‘The Fighter’ Scribes To Co-Write Movie About Leicester City’s Hollywood-Ending English Soccer Season
EXCLUSIVE: Paul Tamasy and Eric Johnson, the Oscar-nominated screenwriters of The Fighter and who also penned the upcoming Boston Marathon bombing pic Patriots Day, have found a new project to kick…
By Patrick Hipes

EXCLUSIVE: Paul Tamasy and Eric Johnson, the Oscar-nominated screenwriters of The Fighter and who also penned the upcoming Boston Marathon bombing picPatriots Day, have found a new project to kick around. The have been set to write a screenplay with Goal: The Dream Begins scribe Adrian Butchart about Leicester City, the club which despite 5000-to-1 odds won the English Premiere League title this year overcoming perennial monied powerhouses like Arsenal, Chelsea, Manchester United, Manchester City and Liverpool.

Simon Egan and Gareth Ellis-Unwin of Bedlam Productions (The King’s Speech) are producing with Butchart’s Knightsbridge Films.

The pic will focus on striker Jamie Vardy, who four years earlier had been working in a factory before joining Leicester City, scoring in a Premiere League-record 11 consecutive matches during the stretch to help the team clinch the title, topping the table by 10 points over second-place Arsenal. Vardy scored 24 goals on the season (and just signed a new four-year deal with the club after overtures from said Arsenal, so he’s staying put). The title run is considered one of the most improbable ever in the sport, like if the No. 16 seed at the NCAA Tournament kept winning, and winning, and winning all the way to the championship.

“Gareth and I are thrilled to be able to welcome Paul and Eric to the team,” Egan said. “They were nominated by the Academy for The Fighter in same year that The King’s Speech was in contention and we saw and heard firsthand how highly respected and talented they both are. We very much wanted to find a way we might work together. Brilliant writers who bring another layer of top-tier talent to this project.”

Tamasy was born in England and has played soccer his whole life — he now plays on a BAFTA rec league team in Los Angeles. “Eric and I had just signed with Josh Varney at 42 for representation in the UK when Josh asked me if there was a story out there I really wanted to tell. Without hesitation I said, ‘Jamie Vardy’s and Leicester’s unlikely climb to the top of the Premier League.’ The story represents everything we love in a movie.”

Added Johnson: “This is more than a sports film, it’s a once-in- a-lifetime story about the fulfillment of impossible dreams and the strength of the human spirit. It’s also a hell of a lot of fun. I’m extremely excited and proud to be a part of it.”

Tamasy and Johnson, whose credits also include Disney’s The Finest Hours, are repped by CAA, the Gotham Group, 42 and attorney George Davis.

Looks like they’ve got a great team behind the movie now.  And according to my source, Louis is actually still in consideration for the role. This is WAY better than the way it was originally presented, so this is exciting :)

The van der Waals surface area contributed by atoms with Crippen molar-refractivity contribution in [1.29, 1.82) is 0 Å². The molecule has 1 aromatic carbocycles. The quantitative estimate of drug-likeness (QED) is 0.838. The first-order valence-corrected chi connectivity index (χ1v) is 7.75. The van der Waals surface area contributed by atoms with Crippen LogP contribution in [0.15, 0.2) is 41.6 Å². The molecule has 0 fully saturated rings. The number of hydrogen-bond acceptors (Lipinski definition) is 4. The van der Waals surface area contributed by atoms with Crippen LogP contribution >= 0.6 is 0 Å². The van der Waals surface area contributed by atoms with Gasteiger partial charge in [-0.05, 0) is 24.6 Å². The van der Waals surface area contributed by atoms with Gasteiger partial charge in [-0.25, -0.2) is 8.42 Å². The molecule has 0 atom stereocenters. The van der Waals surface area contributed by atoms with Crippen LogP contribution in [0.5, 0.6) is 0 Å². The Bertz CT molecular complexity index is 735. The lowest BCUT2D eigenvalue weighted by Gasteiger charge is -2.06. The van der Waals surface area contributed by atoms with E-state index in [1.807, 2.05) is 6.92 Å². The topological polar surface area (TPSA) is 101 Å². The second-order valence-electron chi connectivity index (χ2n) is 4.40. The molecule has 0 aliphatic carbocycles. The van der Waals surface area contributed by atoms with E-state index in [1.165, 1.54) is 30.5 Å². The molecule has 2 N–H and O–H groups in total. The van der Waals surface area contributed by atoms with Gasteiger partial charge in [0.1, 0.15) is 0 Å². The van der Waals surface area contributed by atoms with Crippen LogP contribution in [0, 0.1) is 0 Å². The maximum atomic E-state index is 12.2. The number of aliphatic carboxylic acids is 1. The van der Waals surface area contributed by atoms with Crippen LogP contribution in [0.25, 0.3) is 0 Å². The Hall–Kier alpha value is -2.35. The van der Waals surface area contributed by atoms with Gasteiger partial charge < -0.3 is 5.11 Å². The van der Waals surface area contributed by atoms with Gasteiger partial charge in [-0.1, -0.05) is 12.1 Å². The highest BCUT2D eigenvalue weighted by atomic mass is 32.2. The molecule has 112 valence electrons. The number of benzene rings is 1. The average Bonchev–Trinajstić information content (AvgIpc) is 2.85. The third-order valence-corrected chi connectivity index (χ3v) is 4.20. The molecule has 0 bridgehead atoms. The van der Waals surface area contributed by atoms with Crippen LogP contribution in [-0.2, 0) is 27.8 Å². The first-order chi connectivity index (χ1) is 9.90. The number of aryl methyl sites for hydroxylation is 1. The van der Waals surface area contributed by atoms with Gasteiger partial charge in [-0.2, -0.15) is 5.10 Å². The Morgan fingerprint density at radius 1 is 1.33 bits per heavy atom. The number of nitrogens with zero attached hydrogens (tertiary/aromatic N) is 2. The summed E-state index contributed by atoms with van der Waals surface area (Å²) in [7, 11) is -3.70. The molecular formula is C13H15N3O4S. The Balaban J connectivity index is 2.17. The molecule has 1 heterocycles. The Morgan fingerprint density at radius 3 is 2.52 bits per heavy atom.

When a Director is not a Director

Thanks to @larrymama for sending me this link.  It looks like Niall is legally responsible for Modest Golf even if he’s not registered with Companies House.

Whether you act as a director in an official capacity or take a director-like role without the title, there can be serious consequences for the unwary, writes Gary Cousins, of Cousins Business Law, a legal specialist for small businesses.

The problem is that, as far as the law is concerned, your responsibilities are the same whether you have the title of director but not the actual role, have the role without the title, or have both the role and title.

Directors are not just those who are registered as directors at Companies House. They are anyone who acts as a director, whether they are called directors or not. They include directors who have been appointed by the company but never properly registered. 

If a company runs into financial difficulties, then in certain circumstances, the directors can be held responsible and sometimes have personally financial liability. 

The three groups who are most at risk are:

Directors in name only

It is quite common for a long-standing employee to be offered a directorship. From the company’s point of view, this makes sense: it’s a way of incentivising important employees without having to increase their pay as much as would otherwise have been the case. But, from the employee’s point of view, this can be dangerous.

Many such people say that, apart from the title, nothing much else has changed: they don’t actually get involved in running the company and are often not given full financial information.

Advice: if this is you, demand to be kept fully informed and be involved in decision-making; otherwise, it’s best not to be a director.

So, legally, Niall does have legal and financial responsibility for the company due to presenting himself as a Director, even if he’s not officially registered.

The question remains, why is he not officially registered?  And does he know that he has this legal responsibility without being on the filed documents?  I would hope so. Because otherwise, they’ve misinformed him of his liability.

But if he does know, I wonder why he’d choose not to be made official.

And regardless of the Director title, he is not now, nor has he ever been, the owner of this company.